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As of December 2001, the number of people living with HIV/AIDS is estimated at 40 million, and most live in the developing world. Advances in the development and availability of antiretroviral (ARV) drugs have led to a paradigm shift in most of the industrialized world, where highly active ARV therapy has resulted in a significant reduction in the prevalence of AIDS-related morbidity and mortality. In most of the developing world, however, the focus of national programs and international support continues to be on prevention and care in the absence of ARV treatment. While the moral imperative to provide the best possible treatment for people with AIDS-related disease is widely recognized, national governments and donors have been reluctant to enter into this endeavor citing numerous concerns. Ministries of health and the international donor community need guidance on developing and implementing effective HIV/AIDS treatment programs. To explore and prioritize operations research questions about access to treatment for HIV/AIDS, the Horizons Program convened a two-day meeting of international researchers and program managers in Washington, DC, on June 12–13, 2001. This report presents the findings and recommendations discussed at the meeting.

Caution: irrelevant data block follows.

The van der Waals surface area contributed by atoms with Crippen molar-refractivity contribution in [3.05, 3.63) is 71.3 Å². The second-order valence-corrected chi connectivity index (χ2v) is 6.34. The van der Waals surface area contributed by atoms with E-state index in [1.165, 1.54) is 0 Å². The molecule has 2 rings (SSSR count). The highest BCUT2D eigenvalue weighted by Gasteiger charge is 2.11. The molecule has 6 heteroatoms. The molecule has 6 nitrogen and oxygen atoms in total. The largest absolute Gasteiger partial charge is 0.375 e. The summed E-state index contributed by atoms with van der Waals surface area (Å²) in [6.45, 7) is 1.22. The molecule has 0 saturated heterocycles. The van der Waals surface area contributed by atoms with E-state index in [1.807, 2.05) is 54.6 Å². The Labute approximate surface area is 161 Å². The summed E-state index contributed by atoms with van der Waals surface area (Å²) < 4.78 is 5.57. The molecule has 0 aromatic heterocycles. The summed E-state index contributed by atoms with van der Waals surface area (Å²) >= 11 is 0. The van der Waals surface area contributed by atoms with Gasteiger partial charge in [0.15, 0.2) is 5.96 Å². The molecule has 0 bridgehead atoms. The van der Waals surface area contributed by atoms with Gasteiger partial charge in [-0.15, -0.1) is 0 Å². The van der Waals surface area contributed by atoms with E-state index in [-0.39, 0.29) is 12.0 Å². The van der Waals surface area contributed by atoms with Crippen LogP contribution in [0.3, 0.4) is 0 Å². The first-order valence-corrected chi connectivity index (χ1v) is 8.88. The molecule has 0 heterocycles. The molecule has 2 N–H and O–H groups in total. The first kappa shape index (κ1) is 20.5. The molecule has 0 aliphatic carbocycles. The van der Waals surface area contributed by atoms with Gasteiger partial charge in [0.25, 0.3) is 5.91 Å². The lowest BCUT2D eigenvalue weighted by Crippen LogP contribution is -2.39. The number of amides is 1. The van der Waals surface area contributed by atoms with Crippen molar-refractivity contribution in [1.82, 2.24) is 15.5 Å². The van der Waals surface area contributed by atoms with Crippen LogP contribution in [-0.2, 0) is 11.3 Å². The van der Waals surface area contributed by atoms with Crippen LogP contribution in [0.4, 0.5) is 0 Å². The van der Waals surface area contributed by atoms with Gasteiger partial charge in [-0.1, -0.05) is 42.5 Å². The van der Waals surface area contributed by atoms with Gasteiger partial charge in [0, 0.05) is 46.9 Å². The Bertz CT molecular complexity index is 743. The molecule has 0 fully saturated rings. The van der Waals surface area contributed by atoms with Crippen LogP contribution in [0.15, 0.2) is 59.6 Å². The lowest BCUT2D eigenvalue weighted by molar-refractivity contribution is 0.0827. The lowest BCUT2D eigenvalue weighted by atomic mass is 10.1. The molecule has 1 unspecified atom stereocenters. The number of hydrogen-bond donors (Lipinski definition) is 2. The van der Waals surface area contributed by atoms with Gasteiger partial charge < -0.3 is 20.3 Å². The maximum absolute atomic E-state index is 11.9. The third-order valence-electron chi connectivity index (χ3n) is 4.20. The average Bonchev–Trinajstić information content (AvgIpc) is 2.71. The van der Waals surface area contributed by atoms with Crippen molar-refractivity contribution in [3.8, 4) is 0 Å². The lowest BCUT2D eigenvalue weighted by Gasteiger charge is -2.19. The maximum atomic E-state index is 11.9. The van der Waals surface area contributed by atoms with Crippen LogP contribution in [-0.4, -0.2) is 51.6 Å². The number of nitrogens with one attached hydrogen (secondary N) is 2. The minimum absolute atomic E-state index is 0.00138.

Horizons Program